Technology Transfer Key to New Climate Deal: Report
While there is a general consensus among climate negotiators that technology transfer will be part of a Copenhagen agreement, a new report suggests that technological innovation is lagging far behind the needs for combating climate change.
Recently, world leaders attending the G20 Summit in Pittsburgh called on the world to “take steps to facilitate the diffusion or transfer of clean energy technology including by conducting joint research and building capacity.” But a new report by London-based Chatham House suggests that the business-as-usual process of technological innovation and diffusion will take up to 25 years to tackle climate change.
At the core of the issue is the role of Intellectual Property Rights (IPRs) in spurring technological innovation and diffusion. The relationship between IPRs and climate change is complex. IPRs have different implications in different areas of environmentally sound technologies (ESTs). For example, the top four wind-energy patent owners - who collectively own 13 percent of all wind patents - have a 57 percent share of the global market for wind turbines; whereas for solar panels, many of the top 10 manufacturers are not patent holders, the Chatham House report says.
In which field it will be useful to patent will depend on competition conditions, stages of development and market structure of the specific energy system. On one hand, a patent portfolio can speed up diffusion of innovation as it attracts venture capital, provides against litigation and facilitates alliances, mergers and acquisitions. But patenting can also slow down diffusion because of litigation. In general, the authors say greater international cooperation is needed to boost technology diffusion rates. Developing countries thus have an opportunity to leapfrog the resource-intensive industry, used by Western countries but will need assistance, the report says.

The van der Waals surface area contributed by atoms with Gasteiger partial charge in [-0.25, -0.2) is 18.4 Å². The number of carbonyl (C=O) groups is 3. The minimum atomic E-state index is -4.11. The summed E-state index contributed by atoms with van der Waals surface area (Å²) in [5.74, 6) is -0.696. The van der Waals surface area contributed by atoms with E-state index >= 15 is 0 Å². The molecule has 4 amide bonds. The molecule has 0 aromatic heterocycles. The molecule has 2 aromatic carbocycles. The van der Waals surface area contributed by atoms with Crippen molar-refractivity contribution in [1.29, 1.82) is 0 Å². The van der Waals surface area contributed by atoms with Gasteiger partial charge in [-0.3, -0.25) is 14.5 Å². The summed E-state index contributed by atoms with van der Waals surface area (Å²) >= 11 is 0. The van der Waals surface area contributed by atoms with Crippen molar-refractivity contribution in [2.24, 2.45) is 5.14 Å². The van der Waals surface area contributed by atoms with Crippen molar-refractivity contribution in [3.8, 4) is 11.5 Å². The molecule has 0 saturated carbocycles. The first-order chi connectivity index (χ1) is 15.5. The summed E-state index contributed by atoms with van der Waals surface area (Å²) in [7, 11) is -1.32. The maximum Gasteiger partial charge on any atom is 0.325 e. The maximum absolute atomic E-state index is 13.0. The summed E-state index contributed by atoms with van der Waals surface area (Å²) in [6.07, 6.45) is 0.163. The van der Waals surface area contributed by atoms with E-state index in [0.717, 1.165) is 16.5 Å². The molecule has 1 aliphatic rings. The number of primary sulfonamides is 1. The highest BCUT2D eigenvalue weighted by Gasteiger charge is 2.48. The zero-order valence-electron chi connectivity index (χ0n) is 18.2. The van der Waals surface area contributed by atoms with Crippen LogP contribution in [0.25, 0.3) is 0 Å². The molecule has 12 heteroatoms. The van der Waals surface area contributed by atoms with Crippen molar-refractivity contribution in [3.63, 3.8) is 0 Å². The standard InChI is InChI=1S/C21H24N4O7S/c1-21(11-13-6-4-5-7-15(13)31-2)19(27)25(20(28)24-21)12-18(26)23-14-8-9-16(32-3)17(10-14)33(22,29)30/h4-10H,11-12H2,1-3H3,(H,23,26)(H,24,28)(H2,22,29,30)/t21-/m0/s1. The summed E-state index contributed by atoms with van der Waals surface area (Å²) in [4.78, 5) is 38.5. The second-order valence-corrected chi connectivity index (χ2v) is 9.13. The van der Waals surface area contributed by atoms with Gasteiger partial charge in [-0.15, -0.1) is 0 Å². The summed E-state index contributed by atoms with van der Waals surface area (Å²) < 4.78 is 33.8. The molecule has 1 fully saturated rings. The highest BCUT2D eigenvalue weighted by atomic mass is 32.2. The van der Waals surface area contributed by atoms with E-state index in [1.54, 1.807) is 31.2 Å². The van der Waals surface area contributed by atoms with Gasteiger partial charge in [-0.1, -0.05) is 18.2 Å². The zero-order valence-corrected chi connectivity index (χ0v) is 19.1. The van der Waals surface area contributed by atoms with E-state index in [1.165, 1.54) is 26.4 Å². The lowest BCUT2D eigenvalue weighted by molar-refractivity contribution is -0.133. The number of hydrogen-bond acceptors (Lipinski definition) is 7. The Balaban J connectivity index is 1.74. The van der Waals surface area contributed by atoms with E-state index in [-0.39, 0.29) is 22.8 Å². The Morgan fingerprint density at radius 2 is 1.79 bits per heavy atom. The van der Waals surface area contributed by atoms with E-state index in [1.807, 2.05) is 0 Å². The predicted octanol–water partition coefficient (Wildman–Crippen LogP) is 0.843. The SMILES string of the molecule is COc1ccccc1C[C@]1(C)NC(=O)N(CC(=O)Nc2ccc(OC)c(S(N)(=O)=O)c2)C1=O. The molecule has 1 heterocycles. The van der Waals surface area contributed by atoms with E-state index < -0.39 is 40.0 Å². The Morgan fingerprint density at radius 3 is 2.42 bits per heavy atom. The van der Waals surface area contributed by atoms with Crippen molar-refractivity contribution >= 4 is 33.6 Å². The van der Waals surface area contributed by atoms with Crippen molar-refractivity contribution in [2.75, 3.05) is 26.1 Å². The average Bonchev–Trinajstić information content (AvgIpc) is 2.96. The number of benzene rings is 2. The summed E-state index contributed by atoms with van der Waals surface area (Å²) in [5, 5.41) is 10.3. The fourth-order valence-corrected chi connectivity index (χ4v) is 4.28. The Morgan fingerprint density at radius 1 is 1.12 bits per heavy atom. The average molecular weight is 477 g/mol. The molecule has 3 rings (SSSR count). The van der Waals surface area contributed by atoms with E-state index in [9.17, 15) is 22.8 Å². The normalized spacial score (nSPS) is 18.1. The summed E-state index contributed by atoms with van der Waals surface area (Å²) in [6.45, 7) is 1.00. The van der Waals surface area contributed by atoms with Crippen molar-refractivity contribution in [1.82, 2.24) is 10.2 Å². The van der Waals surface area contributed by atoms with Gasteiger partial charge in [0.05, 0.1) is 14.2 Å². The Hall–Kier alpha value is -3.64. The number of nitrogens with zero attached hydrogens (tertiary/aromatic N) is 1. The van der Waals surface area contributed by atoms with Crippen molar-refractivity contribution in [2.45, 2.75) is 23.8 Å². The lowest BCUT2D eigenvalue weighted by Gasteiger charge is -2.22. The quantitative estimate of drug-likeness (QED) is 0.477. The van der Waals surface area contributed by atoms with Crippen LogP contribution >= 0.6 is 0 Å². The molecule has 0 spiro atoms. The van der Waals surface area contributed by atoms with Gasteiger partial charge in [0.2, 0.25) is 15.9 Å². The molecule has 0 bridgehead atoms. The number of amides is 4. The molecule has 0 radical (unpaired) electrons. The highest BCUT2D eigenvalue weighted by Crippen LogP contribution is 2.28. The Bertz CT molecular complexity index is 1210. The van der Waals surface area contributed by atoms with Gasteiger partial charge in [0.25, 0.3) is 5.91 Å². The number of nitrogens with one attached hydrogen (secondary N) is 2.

The report provides six recommendations to foster this international cooperation. First, global demonstration programmes for large scale, high risks technologies - such as carbon capture and storage - must be supported. Second, proper funding mechanisms as well as international collaboration programmes need to be established. Third, the potential of technology standards bodies setting environmentally friendly standards must be maximised.
Fourth, an open innovation mechanism - for example through the establishment of a technology prize, and other open innovation platforms - has to be developed. Further, model agreements for research and development (R&D) may be drafted. Fifth, publicly backed patent pools and knowledge-sharing platforms should be created through taxation or other incentives. Finally, a global database on licensing data and best practices is needed.
The European Commission has acknowledged that developed countries need to fund developing countries’ expenses in mitigating their greenhouse gas emissions and adapting to the impacts of climate change. Thus finance will be an essential part of the deal in Copenhagen in December. As EU Environment Commissioner Stavros Dimas said “No money from developed countries means no deal in Copenhagen,”
The Chatham House report “Who Owns Our Low Carbon Future?” can be accessed here: http://www.chathamhouse.org.uk/files/14699_r0909_lowcarbonfuture.pdf
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